Written by: Mark Landler, Helene Cooper and Eric Schmitt
President Donald Trump has ordered the withdrawal of 2,000 US troops from Syria, bringing a sudden end to a military campaign that largely vanquished the Islamic State but ceding a strategically vital country to Russia and Iran.
In overruling his generals and civilian advisers, Trump fulfilled his frequently expressed desire to bring home American forces from a messy foreign entanglement. But his decision, conveyed via Twitter on Wednesday, plunges the administration’s Middle East strategy into disarray, rattling allies like Britain and Israel and forsaking Syria’s ethnic Kurds, who have been faithful partners in fighting the Islamic State.
The abrupt, chaotic nature of the move — and the opposition it immediately provoked on Capitol Hill and beyond — raised questions about how Trump will follow through with the full withdrawal. Even after the president’s announcement, officials said, the Pentagon and State Department continued to try to talk him out of it.
“Our boys, our young women, our men — they’re all coming back, and they’re coming back now,” Trump declared in a video posted Wednesday evening on Twitter.
“We won, and that’s the way we want it, and that’s the way they want it,” he said, pointing a finger skyward, referring to US troops who had been killed in battle.
The White House did not provide a timetable or other specifics for the military departure. “We have started returning United States troops home as we transition to the next phase of this campaign,” Sarah Huckabee Sanders, the White House press secretary, said in a statement. Defense Department officials said Trump had ordered that the withdrawal be completed in 30 days.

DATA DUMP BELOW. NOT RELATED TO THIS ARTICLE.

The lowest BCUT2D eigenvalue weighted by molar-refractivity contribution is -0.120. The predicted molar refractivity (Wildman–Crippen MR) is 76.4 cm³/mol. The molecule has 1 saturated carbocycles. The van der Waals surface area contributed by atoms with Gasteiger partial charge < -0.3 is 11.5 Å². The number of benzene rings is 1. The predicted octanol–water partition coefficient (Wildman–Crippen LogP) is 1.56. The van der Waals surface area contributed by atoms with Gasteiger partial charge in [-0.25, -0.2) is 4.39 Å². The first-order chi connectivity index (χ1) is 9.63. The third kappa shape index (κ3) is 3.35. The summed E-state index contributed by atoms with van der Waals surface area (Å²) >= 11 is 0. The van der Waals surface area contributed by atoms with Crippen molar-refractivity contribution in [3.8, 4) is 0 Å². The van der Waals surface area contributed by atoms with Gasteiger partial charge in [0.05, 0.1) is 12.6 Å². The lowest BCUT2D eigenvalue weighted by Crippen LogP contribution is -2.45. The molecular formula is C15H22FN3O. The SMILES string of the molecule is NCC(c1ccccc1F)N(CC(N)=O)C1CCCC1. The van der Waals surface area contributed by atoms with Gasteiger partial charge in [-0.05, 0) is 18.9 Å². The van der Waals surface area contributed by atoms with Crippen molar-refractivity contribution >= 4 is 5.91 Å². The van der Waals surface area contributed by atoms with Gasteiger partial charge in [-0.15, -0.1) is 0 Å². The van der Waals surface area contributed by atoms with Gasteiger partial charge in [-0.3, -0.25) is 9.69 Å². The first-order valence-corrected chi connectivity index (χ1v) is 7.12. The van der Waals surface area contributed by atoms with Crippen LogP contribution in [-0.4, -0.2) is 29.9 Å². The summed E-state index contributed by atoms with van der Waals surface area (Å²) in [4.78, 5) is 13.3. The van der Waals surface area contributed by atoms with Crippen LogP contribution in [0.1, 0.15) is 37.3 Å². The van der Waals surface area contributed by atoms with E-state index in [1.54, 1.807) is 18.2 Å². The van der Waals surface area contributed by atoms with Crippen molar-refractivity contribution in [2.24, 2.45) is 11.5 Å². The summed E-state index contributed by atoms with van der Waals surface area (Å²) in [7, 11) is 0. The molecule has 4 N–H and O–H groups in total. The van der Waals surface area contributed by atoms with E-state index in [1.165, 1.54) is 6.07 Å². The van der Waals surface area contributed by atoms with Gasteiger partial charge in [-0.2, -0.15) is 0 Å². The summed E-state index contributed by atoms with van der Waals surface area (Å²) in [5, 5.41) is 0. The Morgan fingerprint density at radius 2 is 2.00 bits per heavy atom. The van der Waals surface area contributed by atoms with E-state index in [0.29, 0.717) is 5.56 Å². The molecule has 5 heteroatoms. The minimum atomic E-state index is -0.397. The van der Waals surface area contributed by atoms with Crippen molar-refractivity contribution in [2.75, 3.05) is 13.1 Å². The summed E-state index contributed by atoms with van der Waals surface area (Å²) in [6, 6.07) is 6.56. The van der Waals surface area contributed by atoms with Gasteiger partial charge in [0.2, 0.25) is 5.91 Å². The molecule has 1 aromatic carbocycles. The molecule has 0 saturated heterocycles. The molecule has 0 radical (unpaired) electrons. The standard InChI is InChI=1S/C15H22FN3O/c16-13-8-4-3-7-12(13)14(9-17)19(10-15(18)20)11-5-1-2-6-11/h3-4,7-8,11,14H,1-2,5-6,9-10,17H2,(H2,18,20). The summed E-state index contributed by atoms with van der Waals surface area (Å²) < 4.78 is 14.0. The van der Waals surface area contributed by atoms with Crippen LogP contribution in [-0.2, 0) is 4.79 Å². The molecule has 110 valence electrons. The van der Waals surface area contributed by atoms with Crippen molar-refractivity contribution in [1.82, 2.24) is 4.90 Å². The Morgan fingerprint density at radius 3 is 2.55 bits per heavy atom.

The decision brought a storm of protest in Congress, even from Republican allies of Trump’s like Sen. Lindsey Graham, R-S.C., who said he had been “blindsided.” The House Democratic leader, Rep. Nancy Pelosi of California, suggested the president had acted out of “personal or political objectives” rather than national security interests.
Like many of Trump’s most disruptive moves, the decision was jolting and yet predictable. For more than a year, and particularly since the Islamic State has been driven from most of its territory in Syria’s north, he has told advisers that he wanted to withdraw troops from the country.
Defense Secretary Jim Mattis and other top national security officials argued that a withdrawal would, essentially, surrender Western influence in Syria to Russia and Iran. The Trump administration’s national security policy calls for challenging both countries, which are the chief benefactors of President Bashar Assad of Syria and have provided him with years of financial and military support.
Abandoning the Kurdish allies, the officials argued, also would cripple future U.S. efforts to gain the trust of local fighters for counterterrorism operations, including in Afghanistan, Yemen and Somalia.
The Russian Foreign Ministry welcomed the move, according to the TASS news agency, saying that a withdrawal created prospects for a political settlement in Syria’s civil war. It also said an initiative to form a Syrian constitutional committee would have a bright future once U.S. troops were gone.
While Trump has long cast American military involvement in Syria as narrowly focused on defeating the Islamic State, his generals and diplomats argue that the United States has broader, more complex interests there.
Gen. Joseph Votel, the commander of U.S. Central Command, and Brett H. McGurk, the U.S. envoy to the coalition fighting the Islamic State, fiercely protested the military withdrawal, administration officials said. Both argued that the Islamic State would never have been defeated without the Kurdish fighters, whom Votel said suffered many casualties and always lived up to their word.
Officials said Votel argued that withdrawing U.S. troops would leave the Kurds vulnerable to attack from Turkey, which has warned it will soon launch an offensive against them. It would also cement the survival of Assad, whose ouster had long been an article of faith in Washington.
The Pentagon said in a statement that it would “continue working with our partners and allies to defeat” the Islamic State wherever it operated.
Trump’s decision contradicted what other top national security officials have said in recent weeks.
Two months ago, the national security adviser, John R. Bolton, said the United States would not pull out of Syria as long as Iran was exerting influence there, either through its own troops or Iranian-backed militias.